There has been a lot of talk in the development community about the practice of devcontainers; that is, using small disposable containers for developing, proving and then ultimately colaboration during your development process in order to remove the need to install tooling on your machine.

A lot of these practices still insist on using (what will be argued as the industry leading tool) Docker as the runtime, however, Podman is gaining a large amount of inroads into the space so I wanted to actually properly try it out and see how far I could get. Why specifically? If I’m honest, I have never been keen on Docker since they made their license shift a few years ago.

For my testing I had the Azure Function App Core Tools installed (4.x latest version) and VS Core.

I created a folder called e:\test, then ran func new within it. This, as always, prompts for the project type. In my case I selected dotnet (isolated process), C# and HttpTrigger. This generates a template project for us to work with. Once generated go ahead and open this project up in VS Code.

Before we really get started, if you are working with VS Code, here are some extensions you will probably want to install:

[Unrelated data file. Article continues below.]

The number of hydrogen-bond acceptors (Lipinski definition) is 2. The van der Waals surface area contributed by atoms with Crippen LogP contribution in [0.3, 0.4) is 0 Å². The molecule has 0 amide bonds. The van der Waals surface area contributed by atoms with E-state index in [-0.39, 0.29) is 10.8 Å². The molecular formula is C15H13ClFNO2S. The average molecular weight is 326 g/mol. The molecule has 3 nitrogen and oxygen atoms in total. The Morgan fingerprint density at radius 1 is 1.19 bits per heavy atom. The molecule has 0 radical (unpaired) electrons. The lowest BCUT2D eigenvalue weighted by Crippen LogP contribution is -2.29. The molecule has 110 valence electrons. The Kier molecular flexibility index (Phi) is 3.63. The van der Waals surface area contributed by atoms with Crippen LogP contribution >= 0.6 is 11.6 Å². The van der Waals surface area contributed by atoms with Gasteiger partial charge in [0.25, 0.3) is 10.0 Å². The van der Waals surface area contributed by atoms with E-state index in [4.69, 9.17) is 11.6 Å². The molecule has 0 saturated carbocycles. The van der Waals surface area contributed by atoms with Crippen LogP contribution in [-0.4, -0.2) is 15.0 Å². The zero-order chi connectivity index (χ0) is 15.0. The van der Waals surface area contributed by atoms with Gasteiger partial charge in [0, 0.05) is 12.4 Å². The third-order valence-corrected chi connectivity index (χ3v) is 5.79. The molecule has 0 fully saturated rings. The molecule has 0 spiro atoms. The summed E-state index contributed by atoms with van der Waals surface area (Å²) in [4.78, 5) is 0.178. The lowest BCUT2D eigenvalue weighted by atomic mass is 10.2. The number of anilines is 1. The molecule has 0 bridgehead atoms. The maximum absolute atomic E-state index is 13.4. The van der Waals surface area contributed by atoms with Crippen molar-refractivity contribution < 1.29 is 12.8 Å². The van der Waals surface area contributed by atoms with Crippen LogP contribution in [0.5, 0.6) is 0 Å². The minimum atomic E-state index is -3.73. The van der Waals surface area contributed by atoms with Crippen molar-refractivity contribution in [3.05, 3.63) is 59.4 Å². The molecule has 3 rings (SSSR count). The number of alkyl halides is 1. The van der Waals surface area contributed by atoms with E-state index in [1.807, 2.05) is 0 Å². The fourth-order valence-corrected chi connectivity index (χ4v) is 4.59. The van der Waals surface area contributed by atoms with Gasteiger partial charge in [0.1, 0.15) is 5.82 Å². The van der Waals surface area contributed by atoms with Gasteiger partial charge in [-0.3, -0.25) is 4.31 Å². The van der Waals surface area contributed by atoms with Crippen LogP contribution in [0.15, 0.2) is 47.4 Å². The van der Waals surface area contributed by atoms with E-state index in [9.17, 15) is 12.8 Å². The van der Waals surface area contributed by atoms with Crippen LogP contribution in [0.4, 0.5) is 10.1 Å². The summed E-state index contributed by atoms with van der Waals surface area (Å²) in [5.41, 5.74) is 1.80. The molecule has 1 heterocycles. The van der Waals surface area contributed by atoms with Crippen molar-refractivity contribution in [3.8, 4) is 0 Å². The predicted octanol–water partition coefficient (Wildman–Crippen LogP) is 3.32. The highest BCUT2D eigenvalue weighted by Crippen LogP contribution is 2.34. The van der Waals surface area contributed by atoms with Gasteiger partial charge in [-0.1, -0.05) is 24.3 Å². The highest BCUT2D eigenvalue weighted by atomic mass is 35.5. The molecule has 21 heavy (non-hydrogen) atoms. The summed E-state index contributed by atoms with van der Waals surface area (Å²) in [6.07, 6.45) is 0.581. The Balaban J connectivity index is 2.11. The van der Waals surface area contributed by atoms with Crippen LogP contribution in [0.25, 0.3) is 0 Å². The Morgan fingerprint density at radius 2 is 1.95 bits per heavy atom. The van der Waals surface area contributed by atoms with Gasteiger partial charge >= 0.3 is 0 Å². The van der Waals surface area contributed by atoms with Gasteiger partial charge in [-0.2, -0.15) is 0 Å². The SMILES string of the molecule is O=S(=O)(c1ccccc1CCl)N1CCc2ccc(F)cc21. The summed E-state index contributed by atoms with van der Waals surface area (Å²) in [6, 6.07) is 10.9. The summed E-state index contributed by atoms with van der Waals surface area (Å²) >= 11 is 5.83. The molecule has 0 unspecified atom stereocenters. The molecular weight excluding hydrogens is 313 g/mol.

C# Dev Kit Remote Development Extension Pack

Note that any extensions you install will not be available when you connect to the Remote Devcontainer, unless you install it within the container instance, but I will likely post about that process another time.

After you have installed these extensions, before you do anything else, you will need to tweak a couple of settings. So pop into File > Settings on VS Code. Go to Dev Containers. Scroll down to Dev > Containers > Docker Path. And change it from docker to podman. (You leave docker-compose, as there is a compatibility extension for podman that emulates docker-compose)

That’s all the configuration taken care of (assuming you have done the actual setup of Podman itself!)

Now, go back to your VS Code project. Pop up the Command Palette, and select the Add Dev Container Configuration Files option. Given you have a C# Project, select the .NET option, then the 8.0-Bookworm sub options. No further options are needed, except for opting to place them into your Workspace - this will put the relevant config files into your project. However, before you move on to kick the project into life, there’s a change you need to make - uncomment the root user line.

After that you should be in a position to connect up the container and “open the project in the container” - this will start the container, copy your project over and restart an instance of VS Code for you to connect to.

Job done! No more needing to maintain all the dev tooling on your machine …

What next?

You can do a lot more with devcontainers / podman too - such as run Minikube under it!

Create a minikube cluster

Set the driver to podman Set the container runtime to containerd or cri-o